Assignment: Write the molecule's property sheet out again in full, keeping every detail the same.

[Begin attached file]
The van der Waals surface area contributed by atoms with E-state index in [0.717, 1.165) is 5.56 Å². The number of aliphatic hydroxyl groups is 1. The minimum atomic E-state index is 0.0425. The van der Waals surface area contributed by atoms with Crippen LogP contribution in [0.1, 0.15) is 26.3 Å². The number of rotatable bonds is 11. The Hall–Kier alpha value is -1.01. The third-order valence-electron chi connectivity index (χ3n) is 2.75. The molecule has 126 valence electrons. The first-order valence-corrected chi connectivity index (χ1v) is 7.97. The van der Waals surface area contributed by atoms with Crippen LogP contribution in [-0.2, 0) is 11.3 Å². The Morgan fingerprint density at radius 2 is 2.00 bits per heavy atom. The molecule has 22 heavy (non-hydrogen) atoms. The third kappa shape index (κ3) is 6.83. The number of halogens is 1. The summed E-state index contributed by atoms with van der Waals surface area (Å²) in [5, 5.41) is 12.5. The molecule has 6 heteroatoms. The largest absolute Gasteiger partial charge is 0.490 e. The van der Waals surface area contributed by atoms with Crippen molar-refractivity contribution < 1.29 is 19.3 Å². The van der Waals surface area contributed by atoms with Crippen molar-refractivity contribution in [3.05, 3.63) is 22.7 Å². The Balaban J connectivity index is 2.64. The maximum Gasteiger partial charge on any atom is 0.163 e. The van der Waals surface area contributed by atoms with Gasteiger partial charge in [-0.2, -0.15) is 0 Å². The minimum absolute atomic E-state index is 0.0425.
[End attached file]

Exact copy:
The van der Waals surface area contributed by atoms with E-state index in [0.717, 1.165) is 5.56 Å². The number of aliphatic hydroxyl groups is 1. The minimum atomic E-state index is 0.0425. The van der Waals surface area contributed by atoms with Crippen LogP contribution in [0.1, 0.15) is 26.3 Å². The number of rotatable bonds is 11. The Hall–Kier alpha value is -1.01. The third-order valence-electron chi connectivity index (χ3n) is 2.75. The molecule has 126 valence electrons. The first-order valence-corrected chi connectivity index (χ1v) is 7.97. The van der Waals surface area contributed by atoms with Crippen LogP contribution in [-0.2, 0) is 11.3 Å². The Morgan fingerprint density at radius 2 is 2.00 bits per heavy atom. The molecule has 22 heavy (non-hydrogen) atoms. The third kappa shape index (κ3) is 6.83. The number of halogens is 1. The summed E-state index contributed by atoms with van der Waals surface area (Å²) in [5, 5.41) is 12.5. The molecule has 6 heteroatoms. The largest absolute Gasteiger partial charge is 0.490 e. The van der Waals surface area contributed by atoms with Crippen molar-refractivity contribution < 1.29 is 19.3 Å². The van der Waals surface area contributed by atoms with Crippen molar-refractivity contribution in [3.05, 3.63) is 22.7 Å². The Balaban J connectivity index is 2.64. The maximum Gasteiger partial charge on any atom is 0.163 e. The van der Waals surface area contributed by atoms with Gasteiger partial charge in [-0.2, -0.15) is 0 Å². The minimum absolute atomic E-state index is 0.0425.